GSA reviews CACI contract
"We've had an impeccable record of dealing with the U.S. government." ? Jack London of CACI
The General Services Administration is reviewing the CACI International Inc. contract the Army used to hire interrogators working at the Abu Ghraib prison in Iraq. The review will determine whether GSA bars the company from future federal business.
GSA has requested information on contract instruments and the processes for implementing work and issuing delivery orders. CACI is cooperating, said Jack London, chairman and chief executive officer of the Arlington, Va., company.
CACI became embroiled in the Iraqi prisoner abuse scandal after an Army investigation alleged that two company employees were involved.
"We have not knowingly done anything wrong on any of this, and if we have, we're going to do it right and behave in proper, right and correct fashions," London said during a recent conference call with analysts.
While refusing to speculate on the outcome of GSA's investigation, London remained confident that GSA would not debar CACI from future government procurement work. Such debarments are "extremely rare," and occur only when a company has systematically tried to defraud the government, he said.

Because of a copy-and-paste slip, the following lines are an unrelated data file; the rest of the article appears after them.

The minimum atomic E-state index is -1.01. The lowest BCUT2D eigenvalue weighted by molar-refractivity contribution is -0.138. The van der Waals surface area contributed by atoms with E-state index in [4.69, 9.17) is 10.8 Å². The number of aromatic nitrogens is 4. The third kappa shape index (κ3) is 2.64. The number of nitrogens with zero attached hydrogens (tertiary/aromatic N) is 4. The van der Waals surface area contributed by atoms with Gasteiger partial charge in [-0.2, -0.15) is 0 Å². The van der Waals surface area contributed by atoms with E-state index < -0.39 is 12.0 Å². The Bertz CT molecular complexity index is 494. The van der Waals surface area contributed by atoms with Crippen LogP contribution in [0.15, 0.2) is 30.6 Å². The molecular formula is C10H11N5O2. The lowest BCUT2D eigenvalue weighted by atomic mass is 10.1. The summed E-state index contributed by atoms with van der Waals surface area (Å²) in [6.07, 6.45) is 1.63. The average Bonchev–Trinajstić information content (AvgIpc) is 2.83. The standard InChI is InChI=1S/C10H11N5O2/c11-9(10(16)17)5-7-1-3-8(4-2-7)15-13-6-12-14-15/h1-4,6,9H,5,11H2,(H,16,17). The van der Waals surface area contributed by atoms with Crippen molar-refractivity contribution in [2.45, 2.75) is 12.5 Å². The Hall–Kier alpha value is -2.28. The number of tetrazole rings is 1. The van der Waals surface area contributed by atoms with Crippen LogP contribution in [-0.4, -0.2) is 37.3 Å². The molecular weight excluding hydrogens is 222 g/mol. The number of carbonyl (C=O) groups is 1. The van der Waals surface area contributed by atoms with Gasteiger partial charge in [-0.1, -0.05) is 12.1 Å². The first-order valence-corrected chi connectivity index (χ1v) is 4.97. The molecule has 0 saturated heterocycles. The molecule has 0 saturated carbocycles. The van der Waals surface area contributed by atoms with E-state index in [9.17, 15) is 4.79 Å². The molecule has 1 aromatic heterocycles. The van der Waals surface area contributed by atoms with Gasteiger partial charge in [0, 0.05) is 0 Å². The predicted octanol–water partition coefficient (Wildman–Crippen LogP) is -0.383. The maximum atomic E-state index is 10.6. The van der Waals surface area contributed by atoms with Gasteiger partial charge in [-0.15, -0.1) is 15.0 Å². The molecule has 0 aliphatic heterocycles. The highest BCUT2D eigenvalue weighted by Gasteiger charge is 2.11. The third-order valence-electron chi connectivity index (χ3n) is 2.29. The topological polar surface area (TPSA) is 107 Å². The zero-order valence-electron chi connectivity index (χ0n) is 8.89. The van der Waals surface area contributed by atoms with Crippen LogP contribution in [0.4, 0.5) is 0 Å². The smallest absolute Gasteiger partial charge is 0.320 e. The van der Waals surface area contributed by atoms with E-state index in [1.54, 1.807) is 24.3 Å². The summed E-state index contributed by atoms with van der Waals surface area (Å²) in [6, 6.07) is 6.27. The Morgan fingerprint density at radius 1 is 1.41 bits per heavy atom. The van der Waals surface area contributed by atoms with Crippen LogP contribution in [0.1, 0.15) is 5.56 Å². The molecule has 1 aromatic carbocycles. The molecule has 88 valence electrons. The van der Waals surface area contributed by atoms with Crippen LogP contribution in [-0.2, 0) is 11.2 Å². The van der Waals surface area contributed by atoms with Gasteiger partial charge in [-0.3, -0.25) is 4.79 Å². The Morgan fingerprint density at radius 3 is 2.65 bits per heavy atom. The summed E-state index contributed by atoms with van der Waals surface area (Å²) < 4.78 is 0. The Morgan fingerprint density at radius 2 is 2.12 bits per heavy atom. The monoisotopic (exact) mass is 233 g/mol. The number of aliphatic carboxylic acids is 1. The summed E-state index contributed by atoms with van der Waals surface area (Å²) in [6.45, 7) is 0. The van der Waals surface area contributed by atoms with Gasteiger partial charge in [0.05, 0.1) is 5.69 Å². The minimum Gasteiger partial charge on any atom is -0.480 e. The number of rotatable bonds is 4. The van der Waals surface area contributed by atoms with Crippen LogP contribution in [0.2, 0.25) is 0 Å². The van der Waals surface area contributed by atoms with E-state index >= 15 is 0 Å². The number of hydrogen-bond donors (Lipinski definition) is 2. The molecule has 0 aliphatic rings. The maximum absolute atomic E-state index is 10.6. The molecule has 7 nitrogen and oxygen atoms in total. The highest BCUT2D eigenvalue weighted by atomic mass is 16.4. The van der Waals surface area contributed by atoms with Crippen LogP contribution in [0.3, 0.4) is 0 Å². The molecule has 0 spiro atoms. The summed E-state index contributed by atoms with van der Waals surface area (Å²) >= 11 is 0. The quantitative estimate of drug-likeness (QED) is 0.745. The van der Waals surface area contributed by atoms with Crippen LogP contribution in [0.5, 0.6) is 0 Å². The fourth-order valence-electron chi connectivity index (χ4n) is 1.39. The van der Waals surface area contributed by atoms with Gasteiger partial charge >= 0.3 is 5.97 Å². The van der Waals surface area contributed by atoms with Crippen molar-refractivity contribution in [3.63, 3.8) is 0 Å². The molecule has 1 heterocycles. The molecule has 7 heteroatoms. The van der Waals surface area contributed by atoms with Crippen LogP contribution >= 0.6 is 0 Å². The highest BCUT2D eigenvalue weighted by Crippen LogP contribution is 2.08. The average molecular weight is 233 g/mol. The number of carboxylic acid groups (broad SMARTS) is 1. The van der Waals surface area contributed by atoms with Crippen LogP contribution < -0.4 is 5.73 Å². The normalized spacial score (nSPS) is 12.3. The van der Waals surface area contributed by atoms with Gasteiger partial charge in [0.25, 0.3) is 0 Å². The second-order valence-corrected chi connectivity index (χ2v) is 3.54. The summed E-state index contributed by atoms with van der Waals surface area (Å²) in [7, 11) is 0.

"We've never had any issue along these lines before, and we've had an impeccable record of dealing with the U.S. government," London said.
CACI president of U.S. operations, L. Kenneth Johnson, and the company's private counsel would discuss the situation with GSA, and the company would respond quickly and appropriately if GSA detected any problems with the contract, London said.
GSA is reviewing delivery orders issued by the Interior Department at Fort Huachuca, Ariz., under a blanket purchase agreement signed under GSA's IT schedule. CACI inherited the contract when it bought some assets of Premier Technology Group Inc. in May 2003, the company said.
Under its contract for interrogation services in Iraq, CACI has 11 task orders worth $66 million, said Stephen Waechter, the company's chief financial officer. CACI has billed the military for $16.3 million in services, and received $7.1 million of the money owed.
London said he did not anticipate that the government would delay its payments for the work in light of GSA's investigation. Remittances for the company's work in Iraq were slow because invoices had to be sent to the contracting officer in Baghdad before payments could be issued, Waechter said.
CACI gets between 30 percent and 35 percent of its revenue from GSA-schedule vehicles, Waechter said. In 2003, the company had total revenue of $843.1 million.
CACI issued a statement May 25 that the Interior Department had informed the company it would honor all delivery orders, but would not issue new ones or amend or extend current ones.
Modifications, extension and additions would be the subject of separate contracts under the Interior Department, the company said.
Other federal agencies also are reviewing CACI's contracts for work in Iraq, London said.